European policymakers expressed concern about making sure their regulatory proposals were “future proof,” pressing Haugen for advice to ensure that they keep pace with the quickly evolving technology. Parliament members asked Haugen about the company’s recent decision to rebrand itself as Meta and push into the “metaverse,” a virtual world where people could gather, work and shop.

“I’m concerned about the level of obstruction that is created and how removed from reality you are,” said Ibán García del Blanco, a Spanish member of the European Parliament. “We do feel that it is important for us to be able to identify a road map for dealing with these challenges, like metaverse. It’s only right at the beginning of the road, and it’s going to develop so much more in the foreseeable future.”

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Haugen warned that the metaverse could result in more sensors that could result in more data collection. She also said if more employers start having meetings in the metaverse, it could make it harder for people to opt out of using Meta products. But she said it might be positive in some ways, because in virtual reality, people would probably be interacting with small numbers of people, rather than enjoying a massive megaphone like they currently find on Facebook.

Meta spokesman Andy Stone said in a statement that the company has “always had the commercial incentive” to remove harmful content. The company has more than 40,000 workers who have “one job: keep people safe on our apps,” he said. However, Haugen said in her testimony that the company’s investments have been insufficient, with roughly 3.6 billion monthly active users across its family of apps.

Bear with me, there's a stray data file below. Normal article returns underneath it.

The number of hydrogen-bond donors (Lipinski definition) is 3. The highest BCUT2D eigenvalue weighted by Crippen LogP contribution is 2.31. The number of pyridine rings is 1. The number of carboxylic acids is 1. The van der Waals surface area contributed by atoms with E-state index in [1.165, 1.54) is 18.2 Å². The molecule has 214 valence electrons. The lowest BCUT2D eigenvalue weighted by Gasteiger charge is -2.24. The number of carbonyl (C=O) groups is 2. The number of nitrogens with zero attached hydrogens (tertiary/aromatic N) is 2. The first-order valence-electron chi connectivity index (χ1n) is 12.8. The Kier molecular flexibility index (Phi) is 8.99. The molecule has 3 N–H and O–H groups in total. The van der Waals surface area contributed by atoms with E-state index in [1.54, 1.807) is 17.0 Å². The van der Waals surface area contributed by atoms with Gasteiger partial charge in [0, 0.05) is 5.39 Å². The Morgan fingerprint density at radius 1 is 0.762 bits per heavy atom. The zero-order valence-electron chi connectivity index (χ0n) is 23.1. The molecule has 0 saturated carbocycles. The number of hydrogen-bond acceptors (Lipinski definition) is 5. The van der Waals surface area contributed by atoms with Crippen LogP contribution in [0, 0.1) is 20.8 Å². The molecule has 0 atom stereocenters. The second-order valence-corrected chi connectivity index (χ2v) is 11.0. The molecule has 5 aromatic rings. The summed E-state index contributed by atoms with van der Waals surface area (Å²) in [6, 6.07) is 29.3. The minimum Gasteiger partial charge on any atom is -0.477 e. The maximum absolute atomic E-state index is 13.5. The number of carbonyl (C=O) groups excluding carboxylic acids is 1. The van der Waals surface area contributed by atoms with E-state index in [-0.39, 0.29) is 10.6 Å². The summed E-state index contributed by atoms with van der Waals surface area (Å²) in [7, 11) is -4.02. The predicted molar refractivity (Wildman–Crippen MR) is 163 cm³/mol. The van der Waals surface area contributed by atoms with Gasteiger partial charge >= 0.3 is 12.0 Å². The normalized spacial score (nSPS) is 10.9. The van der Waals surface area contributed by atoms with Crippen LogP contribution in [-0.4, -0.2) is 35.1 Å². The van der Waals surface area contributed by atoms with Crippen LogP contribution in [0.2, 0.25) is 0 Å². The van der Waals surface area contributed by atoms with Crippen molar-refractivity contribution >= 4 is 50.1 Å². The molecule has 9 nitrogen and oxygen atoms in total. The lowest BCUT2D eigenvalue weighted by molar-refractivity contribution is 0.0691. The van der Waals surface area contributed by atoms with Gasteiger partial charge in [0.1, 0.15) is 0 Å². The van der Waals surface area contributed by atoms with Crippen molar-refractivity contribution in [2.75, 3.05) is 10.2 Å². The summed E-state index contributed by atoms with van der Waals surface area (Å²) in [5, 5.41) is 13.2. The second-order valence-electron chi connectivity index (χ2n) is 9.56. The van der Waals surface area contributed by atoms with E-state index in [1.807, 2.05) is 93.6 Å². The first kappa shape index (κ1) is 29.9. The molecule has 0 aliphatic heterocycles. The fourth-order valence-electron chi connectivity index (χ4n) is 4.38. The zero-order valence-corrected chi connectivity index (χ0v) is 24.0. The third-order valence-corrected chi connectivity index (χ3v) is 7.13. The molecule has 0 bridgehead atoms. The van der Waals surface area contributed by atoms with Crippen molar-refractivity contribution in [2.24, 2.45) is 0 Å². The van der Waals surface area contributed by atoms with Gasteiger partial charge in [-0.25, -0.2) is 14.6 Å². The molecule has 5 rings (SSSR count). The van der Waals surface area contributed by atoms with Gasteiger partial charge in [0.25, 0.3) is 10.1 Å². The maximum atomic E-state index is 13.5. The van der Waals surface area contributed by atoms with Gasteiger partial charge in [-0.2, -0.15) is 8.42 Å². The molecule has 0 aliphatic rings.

Like U.S. lawmakers, European policymakers also asked extensive questions about Facebook’s impact on children and teens, as well as the role its algorithms play in amplifying polarizing political content.

Sophie in ‘t Veld, a Dutch member of the European Parliament, said in an interview following the testimony that she hoped it would impel her colleagues to move more quickly and support legislation that would force more rigorous oversight of tech giants.

“I do hope that today’s hearing will give us a push in the direction of stricter legislation,” said in ’t Veld, who was involved in drafting the European data privacy law known as the General Data Protection Regulation, or GDPR, which went into effect in 2018. “I don’t think we can afford the luxury to give Facebook the benefit of the doubt.”